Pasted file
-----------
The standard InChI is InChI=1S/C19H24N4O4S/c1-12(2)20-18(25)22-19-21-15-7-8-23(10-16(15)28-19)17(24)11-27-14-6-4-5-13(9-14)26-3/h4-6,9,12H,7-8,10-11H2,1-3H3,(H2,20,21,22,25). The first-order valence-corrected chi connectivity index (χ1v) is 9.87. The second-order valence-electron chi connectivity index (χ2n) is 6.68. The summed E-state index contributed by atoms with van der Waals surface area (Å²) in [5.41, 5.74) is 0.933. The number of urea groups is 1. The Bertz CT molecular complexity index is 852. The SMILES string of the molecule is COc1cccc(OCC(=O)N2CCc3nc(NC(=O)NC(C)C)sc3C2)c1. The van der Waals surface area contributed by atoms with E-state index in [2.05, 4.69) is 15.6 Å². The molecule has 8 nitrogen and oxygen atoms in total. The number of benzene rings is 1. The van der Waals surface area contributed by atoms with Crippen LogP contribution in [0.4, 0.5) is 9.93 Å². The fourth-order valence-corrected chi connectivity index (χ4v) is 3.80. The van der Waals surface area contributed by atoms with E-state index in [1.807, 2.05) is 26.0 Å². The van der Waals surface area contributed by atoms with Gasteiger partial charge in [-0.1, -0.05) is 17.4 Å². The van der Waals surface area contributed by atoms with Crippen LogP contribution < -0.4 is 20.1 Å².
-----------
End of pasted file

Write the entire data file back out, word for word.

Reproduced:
The standard InChI is InChI=1S/C19H24N4O4S/c1-12(2)20-18(25)22-19-21-15-7-8-23(10-16(15)28-19)17(24)11-27-14-6-4-5-13(9-14)26-3/h4-6,9,12H,7-8,10-11H2,1-3H3,(H2,20,21,22,25). The first-order valence-corrected chi connectivity index (χ1v) is 9.87. The second-order valence-electron chi connectivity index (χ2n) is 6.68. The summed E-state index contributed by atoms with van der Waals surface area (Å²) in [5.41, 5.74) is 0.933. The number of urea groups is 1. The Bertz CT molecular complexity index is 852. The SMILES string of the molecule is COc1cccc(OCC(=O)N2CCc3nc(NC(=O)NC(C)C)sc3C2)c1. The van der Waals surface area contributed by atoms with E-state index in [2.05, 4.69) is 15.6 Å². The molecule has 8 nitrogen and oxygen atoms in total. The number of benzene rings is 1. The van der Waals surface area contributed by atoms with Crippen LogP contribution in [0.4, 0.5) is 9.93 Å². The fourth-order valence-corrected chi connectivity index (χ4v) is 3.80. The van der Waals surface area contributed by atoms with E-state index in [1.807, 2.05) is 26.0 Å². The van der Waals surface area contributed by atoms with Gasteiger partial charge in [-0.1, -0.05) is 17.4 Å². The van der Waals surface area contributed by atoms with Crippen LogP contribution < -0.4 is 20.1 Å².